New Space Venture Could Bring Every City On Earth Within Two Hou - New York News

New Space Venture Could Bring Every City On Earth Within Two Hours Travel

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A Formula One tycoon is linking up with KLM, the Dutch airline, to develop spacecraft that could bring every city on Earth within two hours' travel time.

A British passenger was the first to buy a $93,000 ticket for a ride on an early version of the craft, providing suborbital flights for space tourists.

Michiel Mol, 42, a Dutchman who co-owns the Force India Formula One team and made his fortune in computer software, said over the weekend, "Being able to travel from London to Sydney in an hour and 45 minutes, that is the future. It is also the reason why KLM joined our firm [Space Expedition Curacao, or SXC] as a partner."

Peter Hartman, chief executive of the airline, said, "KLM supports this innovative project. The SXC program's aim is to make space flights -- the future of travel -- accessible in a responsible and sustainable way by developing and promoting new technologies."

Sir Richard Branson intends to become the first private space tourism operator, booking seats at $200,000 each for suborbital flights on his Virgin Galactic vehicles, which he hopes to begin launching as soon as 2012.

Mol intends to follow suit in early 2014 and says he has already sold 35 tickets at $93,000 for flights from the Caribbean island of Curacao. Regulatory approval is still under negotiation.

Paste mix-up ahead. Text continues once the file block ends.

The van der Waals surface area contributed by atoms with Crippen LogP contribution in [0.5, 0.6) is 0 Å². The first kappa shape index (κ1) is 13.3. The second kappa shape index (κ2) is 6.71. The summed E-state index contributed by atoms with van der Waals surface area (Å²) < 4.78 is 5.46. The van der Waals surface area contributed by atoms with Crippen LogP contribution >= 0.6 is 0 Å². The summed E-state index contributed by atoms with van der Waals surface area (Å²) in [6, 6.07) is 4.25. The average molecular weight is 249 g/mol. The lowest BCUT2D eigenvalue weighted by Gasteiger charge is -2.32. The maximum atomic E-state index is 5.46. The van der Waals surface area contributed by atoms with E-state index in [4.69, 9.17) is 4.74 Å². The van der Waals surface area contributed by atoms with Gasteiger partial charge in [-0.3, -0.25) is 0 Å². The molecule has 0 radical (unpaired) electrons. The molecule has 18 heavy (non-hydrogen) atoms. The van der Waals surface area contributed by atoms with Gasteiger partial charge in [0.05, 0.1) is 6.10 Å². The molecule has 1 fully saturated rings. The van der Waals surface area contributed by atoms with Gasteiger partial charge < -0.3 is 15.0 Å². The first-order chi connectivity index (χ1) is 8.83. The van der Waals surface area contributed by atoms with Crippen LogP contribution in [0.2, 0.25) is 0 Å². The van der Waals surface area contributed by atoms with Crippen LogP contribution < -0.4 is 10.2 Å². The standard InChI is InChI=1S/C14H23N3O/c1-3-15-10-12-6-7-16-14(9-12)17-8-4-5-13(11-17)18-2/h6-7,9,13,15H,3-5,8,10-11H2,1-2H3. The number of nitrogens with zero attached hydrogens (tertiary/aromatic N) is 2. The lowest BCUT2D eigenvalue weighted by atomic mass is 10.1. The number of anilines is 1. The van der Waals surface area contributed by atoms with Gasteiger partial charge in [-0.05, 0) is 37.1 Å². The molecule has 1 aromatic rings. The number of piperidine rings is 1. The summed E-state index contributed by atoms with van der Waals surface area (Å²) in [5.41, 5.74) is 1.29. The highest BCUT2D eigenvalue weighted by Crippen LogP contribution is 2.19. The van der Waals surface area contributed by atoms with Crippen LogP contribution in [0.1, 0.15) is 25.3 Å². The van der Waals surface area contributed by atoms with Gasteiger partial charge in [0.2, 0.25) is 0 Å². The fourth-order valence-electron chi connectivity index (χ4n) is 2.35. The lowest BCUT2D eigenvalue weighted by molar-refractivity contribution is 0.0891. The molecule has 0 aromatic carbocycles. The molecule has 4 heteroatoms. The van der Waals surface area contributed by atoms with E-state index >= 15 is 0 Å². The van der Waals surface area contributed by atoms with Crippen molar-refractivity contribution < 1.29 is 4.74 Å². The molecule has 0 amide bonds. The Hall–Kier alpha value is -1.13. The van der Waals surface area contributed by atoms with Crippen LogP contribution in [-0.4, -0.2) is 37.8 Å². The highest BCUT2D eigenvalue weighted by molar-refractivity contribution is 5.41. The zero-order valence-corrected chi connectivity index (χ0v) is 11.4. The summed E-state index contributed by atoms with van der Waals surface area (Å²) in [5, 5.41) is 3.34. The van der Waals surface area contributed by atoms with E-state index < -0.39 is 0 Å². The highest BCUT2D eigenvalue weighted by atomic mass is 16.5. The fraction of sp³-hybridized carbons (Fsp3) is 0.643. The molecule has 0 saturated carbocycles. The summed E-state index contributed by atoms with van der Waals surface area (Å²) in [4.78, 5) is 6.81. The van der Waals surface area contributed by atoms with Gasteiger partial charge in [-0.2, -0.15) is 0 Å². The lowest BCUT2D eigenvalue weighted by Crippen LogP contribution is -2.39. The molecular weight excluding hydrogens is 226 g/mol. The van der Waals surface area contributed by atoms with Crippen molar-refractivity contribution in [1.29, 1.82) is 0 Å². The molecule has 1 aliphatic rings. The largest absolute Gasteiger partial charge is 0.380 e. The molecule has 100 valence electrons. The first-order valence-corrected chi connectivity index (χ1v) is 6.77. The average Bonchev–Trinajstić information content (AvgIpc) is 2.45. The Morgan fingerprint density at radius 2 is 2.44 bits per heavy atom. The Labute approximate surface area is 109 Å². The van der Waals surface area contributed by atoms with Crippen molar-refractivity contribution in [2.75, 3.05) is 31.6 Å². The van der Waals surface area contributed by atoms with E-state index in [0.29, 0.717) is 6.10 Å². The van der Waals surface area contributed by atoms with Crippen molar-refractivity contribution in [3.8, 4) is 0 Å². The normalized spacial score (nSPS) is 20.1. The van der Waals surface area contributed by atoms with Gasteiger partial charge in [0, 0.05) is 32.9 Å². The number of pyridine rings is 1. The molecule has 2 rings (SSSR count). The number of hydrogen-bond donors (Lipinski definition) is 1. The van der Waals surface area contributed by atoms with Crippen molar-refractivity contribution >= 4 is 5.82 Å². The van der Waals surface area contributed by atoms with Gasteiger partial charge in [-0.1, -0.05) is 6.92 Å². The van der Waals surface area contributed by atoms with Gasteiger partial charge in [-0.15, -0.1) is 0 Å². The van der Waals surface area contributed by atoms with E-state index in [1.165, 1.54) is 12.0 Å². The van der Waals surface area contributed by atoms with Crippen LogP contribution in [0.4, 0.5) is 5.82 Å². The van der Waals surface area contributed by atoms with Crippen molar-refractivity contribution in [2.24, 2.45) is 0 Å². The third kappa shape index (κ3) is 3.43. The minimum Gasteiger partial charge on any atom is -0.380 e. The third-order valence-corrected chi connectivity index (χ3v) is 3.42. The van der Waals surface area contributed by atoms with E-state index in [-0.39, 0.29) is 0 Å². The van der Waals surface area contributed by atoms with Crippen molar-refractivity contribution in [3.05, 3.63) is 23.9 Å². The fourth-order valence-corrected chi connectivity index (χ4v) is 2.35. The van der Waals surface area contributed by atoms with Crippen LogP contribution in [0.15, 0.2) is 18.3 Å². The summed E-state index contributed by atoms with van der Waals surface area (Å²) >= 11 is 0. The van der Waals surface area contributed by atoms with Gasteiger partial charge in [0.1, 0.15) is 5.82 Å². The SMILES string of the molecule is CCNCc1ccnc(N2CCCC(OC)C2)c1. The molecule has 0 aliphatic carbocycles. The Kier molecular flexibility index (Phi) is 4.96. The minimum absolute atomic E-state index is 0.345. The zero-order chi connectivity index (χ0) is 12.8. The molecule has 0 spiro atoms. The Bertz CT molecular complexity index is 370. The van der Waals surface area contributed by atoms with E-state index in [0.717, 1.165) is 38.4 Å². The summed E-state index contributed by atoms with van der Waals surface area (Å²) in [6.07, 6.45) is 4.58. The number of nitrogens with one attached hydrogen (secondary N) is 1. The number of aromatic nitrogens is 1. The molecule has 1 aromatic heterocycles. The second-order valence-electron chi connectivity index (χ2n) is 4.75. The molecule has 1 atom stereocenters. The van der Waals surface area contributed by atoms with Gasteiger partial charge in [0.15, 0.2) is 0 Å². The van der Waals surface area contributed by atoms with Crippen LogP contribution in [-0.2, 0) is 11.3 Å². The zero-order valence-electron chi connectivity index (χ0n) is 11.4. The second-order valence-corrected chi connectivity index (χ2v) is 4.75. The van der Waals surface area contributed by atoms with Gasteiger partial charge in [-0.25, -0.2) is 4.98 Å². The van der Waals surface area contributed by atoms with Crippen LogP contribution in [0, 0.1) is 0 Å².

His first spaceship, the Lynx, from the Californian firm XCOR Aerospace, will be unveiled next spring and will, he claims, feature breakthrough technology with a reusable engine.

"It's the first time a spaceship will be capable of doing four flights a day and of doing 5,000 flights with one engine," he said.

Passengers, who will be entitled to call themselves astronauts if they reach an altitude of 62 miles (100km), will be required to pass physical tests which he says are no more stringent than would be expected of an air steward. The first generation spaceship will travel at 2,200mph (3,540kph), but the second generation will need to reach a velocity of 13,750mph (22,100kph) to achieve the desired orbit.

Although Mol concedes this is "a long way off," he adds that once the craft is in space, "where you are going doesn't make much difference."

"Flying from London to Barcelona would still take an hour or so while London to Tokyo would be about one hour and 30 minutes and London to Sydney, one hour and 45 minutes. "

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